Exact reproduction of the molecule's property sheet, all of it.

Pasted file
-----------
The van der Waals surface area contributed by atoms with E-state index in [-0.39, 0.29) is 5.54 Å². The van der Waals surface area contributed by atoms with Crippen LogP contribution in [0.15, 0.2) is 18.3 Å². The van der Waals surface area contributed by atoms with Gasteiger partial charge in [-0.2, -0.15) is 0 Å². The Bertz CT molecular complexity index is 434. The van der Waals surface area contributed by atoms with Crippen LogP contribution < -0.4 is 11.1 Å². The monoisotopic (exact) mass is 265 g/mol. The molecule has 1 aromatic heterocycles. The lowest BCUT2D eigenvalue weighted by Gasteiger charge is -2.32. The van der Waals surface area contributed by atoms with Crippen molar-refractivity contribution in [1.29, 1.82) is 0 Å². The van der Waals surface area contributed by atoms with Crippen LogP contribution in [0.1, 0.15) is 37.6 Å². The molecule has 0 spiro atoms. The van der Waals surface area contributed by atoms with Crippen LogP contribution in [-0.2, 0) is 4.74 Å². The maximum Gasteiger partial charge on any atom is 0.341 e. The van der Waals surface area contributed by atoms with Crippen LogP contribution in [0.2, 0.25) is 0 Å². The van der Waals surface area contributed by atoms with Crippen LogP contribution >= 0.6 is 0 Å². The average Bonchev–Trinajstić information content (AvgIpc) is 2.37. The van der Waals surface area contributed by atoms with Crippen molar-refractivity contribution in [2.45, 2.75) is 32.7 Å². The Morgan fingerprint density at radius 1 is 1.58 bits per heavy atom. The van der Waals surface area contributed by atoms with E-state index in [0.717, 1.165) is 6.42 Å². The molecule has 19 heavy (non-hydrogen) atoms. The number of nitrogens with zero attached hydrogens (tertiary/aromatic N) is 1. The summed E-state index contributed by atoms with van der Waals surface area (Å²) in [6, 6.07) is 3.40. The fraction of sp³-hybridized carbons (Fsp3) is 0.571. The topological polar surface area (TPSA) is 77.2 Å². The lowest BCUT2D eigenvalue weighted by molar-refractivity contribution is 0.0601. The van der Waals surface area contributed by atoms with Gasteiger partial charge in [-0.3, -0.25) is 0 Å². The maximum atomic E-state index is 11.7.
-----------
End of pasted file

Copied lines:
The van der Waals surface area contributed by atoms with E-state index in [-0.39, 0.29) is 5.54 Å². The van der Waals surface area contributed by atoms with Crippen LogP contribution in [0.15, 0.2) is 18.3 Å². The van der Waals surface area contributed by atoms with Gasteiger partial charge in [-0.2, -0.15) is 0 Å². The Bertz CT molecular complexity index is 434. The van der Waals surface area contributed by atoms with Crippen LogP contribution < -0.4 is 11.1 Å². The monoisotopic (exact) mass is 265 g/mol. The molecule has 1 aromatic heterocycles. The lowest BCUT2D eigenvalue weighted by Gasteiger charge is -2.32. The van der Waals surface area contributed by atoms with Crippen molar-refractivity contribution in [1.29, 1.82) is 0 Å². The van der Waals surface area contributed by atoms with Crippen LogP contribution in [0.1, 0.15) is 37.6 Å². The molecule has 0 spiro atoms. The van der Waals surface area contributed by atoms with Crippen LogP contribution in [-0.2, 0) is 4.74 Å². The maximum Gasteiger partial charge on any atom is 0.341 e. The van der Waals surface area contributed by atoms with Crippen LogP contribution in [0.2, 0.25) is 0 Å². The van der Waals surface area contributed by atoms with Crippen LogP contribution >= 0.6 is 0 Å². The average Bonchev–Trinajstić information content (AvgIpc) is 2.37. The van der Waals surface area contributed by atoms with Crippen molar-refractivity contribution in [2.45, 2.75) is 32.7 Å². The Morgan fingerprint density at radius 1 is 1.58 bits per heavy atom. The van der Waals surface area contributed by atoms with E-state index in [0.717, 1.165) is 6.42 Å². The molecule has 19 heavy (non-hydrogen) atoms. The number of nitrogens with zero attached hydrogens (tertiary/aromatic N) is 1. The summed E-state index contributed by atoms with van der Waals surface area (Å²) in [6, 6.07) is 3.40. The fraction of sp³-hybridized carbons (Fsp3) is 0.571. The topological polar surface area (TPSA) is 77.2 Å². The lowest BCUT2D eigenvalue weighted by molar-refractivity contribution is 0.0601. The van der Waals surface area contributed by atoms with Gasteiger partial charge in [-0.3, -0.25) is 0 Å². The maximum atomic E-state index is 11.7.